In a June 2006 application for the job labeled “Proposal of Douglas J. Feith,” Mr. Feith explained that his work as the top policy official in the Pentagon had covered all the required areas.

“I was the principal author of the briefings that became the foundation for the National Military Strategic Plan for the War on Terrorism,” he noted in a five-page résumé summarizing his accomplishments over four years at the Pentagon.

Responding to a requirement that candidates have experience with the “NATO Response Force,” Mr. Feith wrote that he had worked with Mr. Rumsfeld to “develop the concept.”

Likewise, on the defense posture item, he noted that he had advised Mr. Rumsfeld on “realigning our global defense posture” as well as on relations with “Central Asia and Asia.”

With respect to the need to have worked on training and equipping foreign forces, he said he “had helped create the Defense Department programs for training and equipping armies in Afghanistan, Colombia, Georgia, Iraq, Pakistan, Philippines and Yemen.”

He concluded, “I have the experience to meet and perform the government’s statement of work,” and he listed his salary requirement for an initial year and three option years as $501,774.

A month later, he was awarded the contract for the precise amount, according to Defense Department documents, which give no indication that anyone else had been considered. The initial payment, covering July to September of last year, was specified at $37,375. Mr. Thomas, the university spokesman, said he received no payments.

The story as related by Dr. Zycher is not in the article. I think he's reading far too much into an article about a friend who is, like it or not, a public figure about whom the majority of the public has grave doubts.

At the NYT, a teaching contract at the NDU now is front-page News Fit to Print.

Whether you agree with the conclusions or not, a potentially shady and certainly potentially lucrative contract position at a government agency, awarded to the individual in question on the merit of his national security bona fides which have been recently drawn in to question -- again, correctly or no -- by the inspector general of the very agency where that work took place is an important news item.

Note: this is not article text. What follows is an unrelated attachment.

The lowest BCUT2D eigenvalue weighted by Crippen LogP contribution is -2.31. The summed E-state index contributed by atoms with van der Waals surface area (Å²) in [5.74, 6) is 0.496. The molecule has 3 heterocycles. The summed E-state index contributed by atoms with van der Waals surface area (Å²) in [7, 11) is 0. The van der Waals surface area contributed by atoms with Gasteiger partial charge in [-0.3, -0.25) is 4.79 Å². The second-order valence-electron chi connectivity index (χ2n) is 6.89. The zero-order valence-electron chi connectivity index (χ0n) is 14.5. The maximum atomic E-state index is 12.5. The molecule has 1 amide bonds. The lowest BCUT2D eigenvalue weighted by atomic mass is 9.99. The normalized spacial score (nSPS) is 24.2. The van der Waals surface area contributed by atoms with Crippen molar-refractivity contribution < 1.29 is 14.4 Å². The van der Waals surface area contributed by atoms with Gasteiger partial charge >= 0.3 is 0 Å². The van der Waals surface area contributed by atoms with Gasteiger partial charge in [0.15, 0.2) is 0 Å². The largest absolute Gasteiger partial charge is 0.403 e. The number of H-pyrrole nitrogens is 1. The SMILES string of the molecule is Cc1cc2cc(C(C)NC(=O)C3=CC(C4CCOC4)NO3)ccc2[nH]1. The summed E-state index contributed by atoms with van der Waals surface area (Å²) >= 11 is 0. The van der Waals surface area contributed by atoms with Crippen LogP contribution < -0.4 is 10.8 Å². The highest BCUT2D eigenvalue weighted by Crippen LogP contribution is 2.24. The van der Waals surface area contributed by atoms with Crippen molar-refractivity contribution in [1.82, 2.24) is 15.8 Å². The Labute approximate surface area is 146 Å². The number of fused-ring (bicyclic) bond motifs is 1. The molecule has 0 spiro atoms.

But by all means, continue.

SteveR said...

Benjamin - I didn't know how best to contact you, so when I found this blog, I thought I'd use the comments.

I appreciated your article in today's National Review, "Reporting for Spin -
Carl Levin’s latest report ignores the facts on the ground to this day"

Just one small nit, though: You said that Sen. Levin asked for the IG report. My understanding is that when he was still chairman of the Intelligence Committee, Pat Roberts requested the IG because (quoting Roberts) "... The committee is concerned about persistent and, to date, unsubstantiated allegations that there was something unlawful or improper about the activities of the Office of Special Plans with the Office of the Undersecretary. I have not discovered any credible evidence or unlawful or improper activity. And yet the allegations persist."

"The allegations," of course, were first and foremost from Senator Levin, so the overall thrust of your article is absolutely correct. I just wanted to bring your attention to the Pat Roberts angle, and in particular, to that powerful quote by Senator Roberts.

BTW, I'm a lifelong Democrat, even an enthusiastic Clintonista in the 90's, who is, since 9/11, very distrubed by the leadership of the Dems.

Thanks for your excellent article.

Best regards,